Sometimes you’ve bled to death before you even know you’re bleeding. It isn’t the subtle knife that twists its way into the place where your insides coil – slowly – to spread you open and unravel you. It isn’t a slice across the neck – the throat punch that spills you onto the pavement.
Sometimes it’s the little things; every moment once thought insignificant, barely a passing thought. It’s not always words; sometimes it’s what’s left unspoken. A smile that isn’t returned. A kiss left hanging in the air like an autumn leaf that clings to the dead branch that once held it close.
These little things, in isolation, are truly little. You may not even remember them a moment later. But they leave their marks – faint though they may be. They’re there, and when enough little things conspire against you, they wield the power to bleed you.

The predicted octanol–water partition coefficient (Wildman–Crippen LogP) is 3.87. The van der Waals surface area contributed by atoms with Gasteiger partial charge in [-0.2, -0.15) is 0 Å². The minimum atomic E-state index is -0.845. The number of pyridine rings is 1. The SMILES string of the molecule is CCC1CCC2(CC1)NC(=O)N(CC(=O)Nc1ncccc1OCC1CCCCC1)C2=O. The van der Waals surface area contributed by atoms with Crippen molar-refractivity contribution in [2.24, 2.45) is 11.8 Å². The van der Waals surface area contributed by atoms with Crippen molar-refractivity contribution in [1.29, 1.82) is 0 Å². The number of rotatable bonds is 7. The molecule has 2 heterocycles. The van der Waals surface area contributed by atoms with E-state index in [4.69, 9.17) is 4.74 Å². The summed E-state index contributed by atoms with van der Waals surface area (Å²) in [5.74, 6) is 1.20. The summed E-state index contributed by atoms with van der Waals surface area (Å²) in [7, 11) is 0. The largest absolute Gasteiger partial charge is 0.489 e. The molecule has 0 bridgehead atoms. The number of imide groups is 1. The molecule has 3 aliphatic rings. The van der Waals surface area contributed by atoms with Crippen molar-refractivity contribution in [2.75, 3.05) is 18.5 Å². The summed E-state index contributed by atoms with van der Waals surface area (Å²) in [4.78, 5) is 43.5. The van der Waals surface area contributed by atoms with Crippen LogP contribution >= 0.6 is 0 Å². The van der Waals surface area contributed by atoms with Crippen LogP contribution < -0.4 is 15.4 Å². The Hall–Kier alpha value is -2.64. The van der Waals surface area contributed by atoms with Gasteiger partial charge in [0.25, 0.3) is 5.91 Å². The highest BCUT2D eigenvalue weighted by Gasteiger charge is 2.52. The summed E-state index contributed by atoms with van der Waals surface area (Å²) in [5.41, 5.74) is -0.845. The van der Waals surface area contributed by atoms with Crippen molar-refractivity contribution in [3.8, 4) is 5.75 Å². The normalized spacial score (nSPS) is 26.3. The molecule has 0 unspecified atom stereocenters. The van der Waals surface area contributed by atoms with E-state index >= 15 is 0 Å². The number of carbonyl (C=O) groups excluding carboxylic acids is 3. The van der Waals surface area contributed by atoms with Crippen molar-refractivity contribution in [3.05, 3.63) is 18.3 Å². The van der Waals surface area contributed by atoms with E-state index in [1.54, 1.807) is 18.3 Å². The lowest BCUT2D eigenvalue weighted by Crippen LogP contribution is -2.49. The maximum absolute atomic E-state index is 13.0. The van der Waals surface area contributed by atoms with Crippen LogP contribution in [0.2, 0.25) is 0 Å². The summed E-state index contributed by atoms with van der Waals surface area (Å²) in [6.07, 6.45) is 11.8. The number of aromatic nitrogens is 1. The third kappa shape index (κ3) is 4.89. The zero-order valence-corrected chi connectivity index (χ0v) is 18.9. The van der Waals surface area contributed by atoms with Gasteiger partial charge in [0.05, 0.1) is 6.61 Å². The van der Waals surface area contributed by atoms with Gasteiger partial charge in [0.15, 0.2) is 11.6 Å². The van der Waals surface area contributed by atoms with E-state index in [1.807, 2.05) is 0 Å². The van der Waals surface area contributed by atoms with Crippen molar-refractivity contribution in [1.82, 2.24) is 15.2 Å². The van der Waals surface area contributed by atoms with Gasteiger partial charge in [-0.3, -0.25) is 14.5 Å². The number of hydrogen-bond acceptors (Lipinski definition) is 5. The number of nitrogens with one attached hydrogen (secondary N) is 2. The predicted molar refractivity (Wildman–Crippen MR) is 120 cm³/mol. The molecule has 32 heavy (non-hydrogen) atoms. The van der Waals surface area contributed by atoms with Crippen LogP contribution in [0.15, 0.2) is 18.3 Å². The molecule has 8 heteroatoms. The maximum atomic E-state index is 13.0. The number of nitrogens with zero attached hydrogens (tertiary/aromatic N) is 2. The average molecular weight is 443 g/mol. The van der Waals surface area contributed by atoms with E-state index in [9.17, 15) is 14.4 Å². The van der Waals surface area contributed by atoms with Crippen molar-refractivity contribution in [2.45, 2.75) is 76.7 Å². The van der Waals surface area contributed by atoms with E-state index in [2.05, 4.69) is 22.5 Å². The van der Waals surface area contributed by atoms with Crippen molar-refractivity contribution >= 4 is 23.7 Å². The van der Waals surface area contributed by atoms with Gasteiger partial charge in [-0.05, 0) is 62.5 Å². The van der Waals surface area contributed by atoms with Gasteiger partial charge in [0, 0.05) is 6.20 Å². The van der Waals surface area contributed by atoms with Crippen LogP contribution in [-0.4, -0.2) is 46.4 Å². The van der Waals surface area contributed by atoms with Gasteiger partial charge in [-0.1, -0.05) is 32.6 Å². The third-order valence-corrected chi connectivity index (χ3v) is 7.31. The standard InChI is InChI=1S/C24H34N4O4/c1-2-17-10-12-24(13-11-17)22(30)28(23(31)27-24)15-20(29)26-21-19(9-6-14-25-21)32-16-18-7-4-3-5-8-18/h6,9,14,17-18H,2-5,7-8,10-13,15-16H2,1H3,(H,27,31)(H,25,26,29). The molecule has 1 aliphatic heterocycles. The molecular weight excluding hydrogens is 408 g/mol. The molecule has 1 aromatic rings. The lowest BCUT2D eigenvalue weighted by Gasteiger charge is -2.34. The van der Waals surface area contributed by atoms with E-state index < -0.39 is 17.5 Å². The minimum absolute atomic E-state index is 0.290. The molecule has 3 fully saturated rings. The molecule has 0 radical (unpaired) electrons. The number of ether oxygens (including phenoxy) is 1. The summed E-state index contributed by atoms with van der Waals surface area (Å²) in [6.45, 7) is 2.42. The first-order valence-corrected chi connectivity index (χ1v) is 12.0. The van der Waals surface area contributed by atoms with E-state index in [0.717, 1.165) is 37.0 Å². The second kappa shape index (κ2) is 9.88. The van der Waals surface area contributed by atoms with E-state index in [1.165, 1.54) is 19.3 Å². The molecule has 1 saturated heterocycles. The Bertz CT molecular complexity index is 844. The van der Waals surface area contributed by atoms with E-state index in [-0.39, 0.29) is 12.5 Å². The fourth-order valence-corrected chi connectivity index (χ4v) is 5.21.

My therapist calls it “death by a million paper cuts.” It isn’t the knife that cuts deep. It isn’t the slit you notice. Some paper cuts hurt more than you can stand – like the ones that slip between your fingernails. Some paper cuts don’t even draw blood – superficial scrapes that cut away dead skin you don’t notice until you run your hand under the faucet and recoil like a demon compelled by an exorcist’s chrism.
The little things don’t kill you alone. But enough of them will. Every paper cut slices you, ever deeper. They peel back your layers like a sad onion, stripping you away until you’re laid bare – skinned alive and unrecognizable, to yourself let alone anyone else. Paper cut upon paper cut accumulate until they’re deep enough to draw blood, and by the time you finally feel them, you can’t stop the bleeding.